In episode 009 of the Civil Engineering Podcast, we take a closer look at Stan Musial Veterans Memorial Bridge in St. Louis, Missouri and provide project management advice from Jeff Church, PE and Gwen Lageman, PE, the engineers who worked on the project. Christian will break down the project and I will summarizes 6 challenges the project engineers encountered during the design and construction of the bridge and how communication plays an important role in the success of the project.
In this episode, you’ll learn:
- How to help multiple people or organizations agree on one thing.
- How to have good workflow communication when dealing with different organizations and government agencies on one project.
- How to work with project specialists like archaeologists and keep the project moving along on schedule.
- How to get buy-in from the community and ensure minority participation in the workforce is achieved.
- How to know forecast the risks on your civil engineering project.
- How to maximize your time if you’re managing multiple projects.
- “Overcome your fear of public speaking by getting comfortable with your topic.” Learn more in Ep 009! #TCEPodcast
- In project management, communicate early and often. Tune in now to Ep 009 of #TCEPodcast
- The story and design challenges behind the Stan Musial Veterans Bridge. #TCEPodcast Ep 009
Project Name: Stan Musial Veterans Memorial Bridge
The Stan Musial Veterans Memorial Bridge is also known locally as “The Stan Span,” it spans the Mississippi river just north of downtown St. Louis. Stan Musial was a 22-year veteran of the Cardinals, a first baseman, and widely considered to be one of the greatest and most consistent hitters in baseball history. He missed the 1945 season to serve in the Navy, hence the tie-in to “Veteran” in the bridge’s name.
Project Location: St. Louis, MO in the USA
The main span of the cable-stayed bridge is 1,500 feet (460 m) in length, part of a total span of 2,803 feet. It is 86 feet (26 m) wide. Cables stretch from the bridge deck to the tops of two A-shaped towers, which reach 435 feet (133 m) above I-70. The new bridge’s main span is supported by 1,000 miles (1,600 km) of 0.6-inch-diameter (15 mm) stay-cable strand, enough for nearly two round trips from St. Louis to Chicago.
Project Budget (Construction): $667 million
Was Project Over/Under Budget:
The cost of the original design of the bridge and surrounding area was estimated at nearly $1.7 billion. After which, both Illinois and Missouri state governments decided that they could not bear that cost, they called for a new design; this proposed a smaller size and was submitted in 2007 with an estimated cost of $667 million. Of the total, $264 million covered realignment of I-70 on the Illinois side, $57 million to realign I-70 on the Missouri side, and $346 million to build the bridge.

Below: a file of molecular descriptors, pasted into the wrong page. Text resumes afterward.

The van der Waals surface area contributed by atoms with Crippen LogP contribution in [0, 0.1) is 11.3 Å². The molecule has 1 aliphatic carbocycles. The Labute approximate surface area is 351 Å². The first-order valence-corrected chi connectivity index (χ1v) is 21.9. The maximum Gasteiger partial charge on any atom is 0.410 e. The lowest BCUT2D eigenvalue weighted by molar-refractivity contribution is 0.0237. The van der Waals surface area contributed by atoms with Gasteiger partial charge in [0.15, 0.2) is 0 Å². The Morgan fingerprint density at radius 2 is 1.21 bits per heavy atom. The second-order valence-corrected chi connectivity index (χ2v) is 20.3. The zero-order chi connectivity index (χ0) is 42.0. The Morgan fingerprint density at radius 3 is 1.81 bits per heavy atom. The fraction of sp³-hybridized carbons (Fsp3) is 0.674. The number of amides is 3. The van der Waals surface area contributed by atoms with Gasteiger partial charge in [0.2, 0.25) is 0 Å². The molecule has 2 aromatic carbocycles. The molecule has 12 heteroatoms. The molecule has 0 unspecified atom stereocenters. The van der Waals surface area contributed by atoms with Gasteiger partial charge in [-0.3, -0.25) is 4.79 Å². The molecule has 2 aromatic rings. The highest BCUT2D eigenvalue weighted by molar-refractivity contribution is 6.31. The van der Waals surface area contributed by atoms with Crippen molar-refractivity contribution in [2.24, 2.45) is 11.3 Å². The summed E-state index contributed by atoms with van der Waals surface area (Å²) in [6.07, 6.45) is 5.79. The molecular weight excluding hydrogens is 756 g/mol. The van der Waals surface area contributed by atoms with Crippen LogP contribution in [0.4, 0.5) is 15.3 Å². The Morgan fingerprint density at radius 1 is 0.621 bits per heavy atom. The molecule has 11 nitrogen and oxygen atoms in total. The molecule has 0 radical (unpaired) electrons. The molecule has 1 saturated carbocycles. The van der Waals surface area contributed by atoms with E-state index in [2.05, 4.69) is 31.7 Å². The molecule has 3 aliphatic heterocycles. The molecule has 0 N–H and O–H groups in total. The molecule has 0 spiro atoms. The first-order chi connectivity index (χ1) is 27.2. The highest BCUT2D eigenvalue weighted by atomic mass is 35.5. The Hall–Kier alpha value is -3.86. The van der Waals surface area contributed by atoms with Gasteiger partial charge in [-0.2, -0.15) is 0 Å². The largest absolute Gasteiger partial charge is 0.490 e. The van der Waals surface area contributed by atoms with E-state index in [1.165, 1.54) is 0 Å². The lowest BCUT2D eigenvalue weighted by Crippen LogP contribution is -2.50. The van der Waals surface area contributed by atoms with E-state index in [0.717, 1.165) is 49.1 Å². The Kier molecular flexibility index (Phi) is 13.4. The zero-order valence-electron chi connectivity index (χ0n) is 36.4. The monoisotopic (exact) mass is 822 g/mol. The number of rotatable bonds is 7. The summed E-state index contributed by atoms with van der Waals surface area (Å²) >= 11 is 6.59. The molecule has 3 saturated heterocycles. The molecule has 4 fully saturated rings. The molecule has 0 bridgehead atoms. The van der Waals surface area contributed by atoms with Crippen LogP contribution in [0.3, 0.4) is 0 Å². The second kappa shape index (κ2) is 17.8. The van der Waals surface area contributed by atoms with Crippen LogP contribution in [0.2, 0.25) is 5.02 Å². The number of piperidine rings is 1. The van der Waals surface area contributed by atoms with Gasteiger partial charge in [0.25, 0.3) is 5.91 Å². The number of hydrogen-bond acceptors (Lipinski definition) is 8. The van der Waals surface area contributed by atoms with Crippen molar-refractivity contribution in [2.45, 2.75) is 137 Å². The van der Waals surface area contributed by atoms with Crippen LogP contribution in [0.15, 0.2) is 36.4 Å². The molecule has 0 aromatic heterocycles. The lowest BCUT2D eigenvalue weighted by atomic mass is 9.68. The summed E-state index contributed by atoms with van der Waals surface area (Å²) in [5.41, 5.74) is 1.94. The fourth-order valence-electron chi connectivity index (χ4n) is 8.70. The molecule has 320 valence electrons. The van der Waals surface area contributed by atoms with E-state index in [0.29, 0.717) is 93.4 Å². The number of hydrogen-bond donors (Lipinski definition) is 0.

Project Completion (Month/Year or Expected Completion Date):
The project took a little over 4 years to complete and opened to traffic on February 9, 2014.
Special Design Features and/or Challenges:
Subsurface exploration showed thick deposits of low-density sand below the water table, which could liquefy during an earthquake. This is actually a real threat to the St. Louis region, coming from the New Madrid fault. Several ways to reduce the risk were considered, including in-situ densification of the sands, but ultimately the foundations were changed to feature 12-foot-diameter (3.7 m), 120-foot-long (37 m) drilled piers founded in the limestone bedrock to support the bridge superstructure. The bedrock is 120 feet (37 m) below the surface on the Illinois side and between 30 and 60 feet (18 m) on the Missouri side.
Foundation construction was also challenged by the deep, swift water of the Mississippi River. The conditions at this site were subject to flooding from a difficult current.
Another challenging element of the bridge construction were the towers, which are 400 feet above the river. Having the experience and equipment to build towers of such height was crucial.
Benefits to Society:
Until the Stan Span’s completion, St. Louis’s Poplar Street Bridge held the distinction of being one of the two bridges in the U.S. to carry three interstate’s traffic – I-70, I-55 and I-64. The Poplar was ALWAYS backed-up and whenever maintenance work was underway.
The Stan Musial Bridge carries approximately 40,000 commuters daily and eases other traffic congestion by 20 percent for Poplar Street Bridge and 50 percent for two other St. Louis Mississippi bridges: the Martin Luther King Jr. Bridge and the Eads Bridge.
Another benefit, from a different aspect, was the provision of a secondary major crossing of the Mississippi River. St. Louis sits near the New Madrid fault and would be greatly susceptible to any major seismic activity. If a serious event occurred, the bridge improves the likelihood that a major connection between Missouri and Illinois would exist for emergency services and evacuations as required.
St. Louis’s Mississippi bridges represent each of the four major classes of bridges:
- Cable-stayed – the Stan Musial bridge
- Beam bridge – the Popular Street Bridge
- Arch bridge – the Eads Bridge
- Cantilever bridge – the Martin Luther King, Jr. Bridge
Please leave your comments or questions in the section below about the strategies you have used to manage multi-organizational civil engineering projects.
To your success,
Anthony Fasano, PE, LEED AP
Engineering Management Institute
Author of Engineer Your Own Success
Photo of the Stan Musial Bridge by Cathy Morrison – MoDOT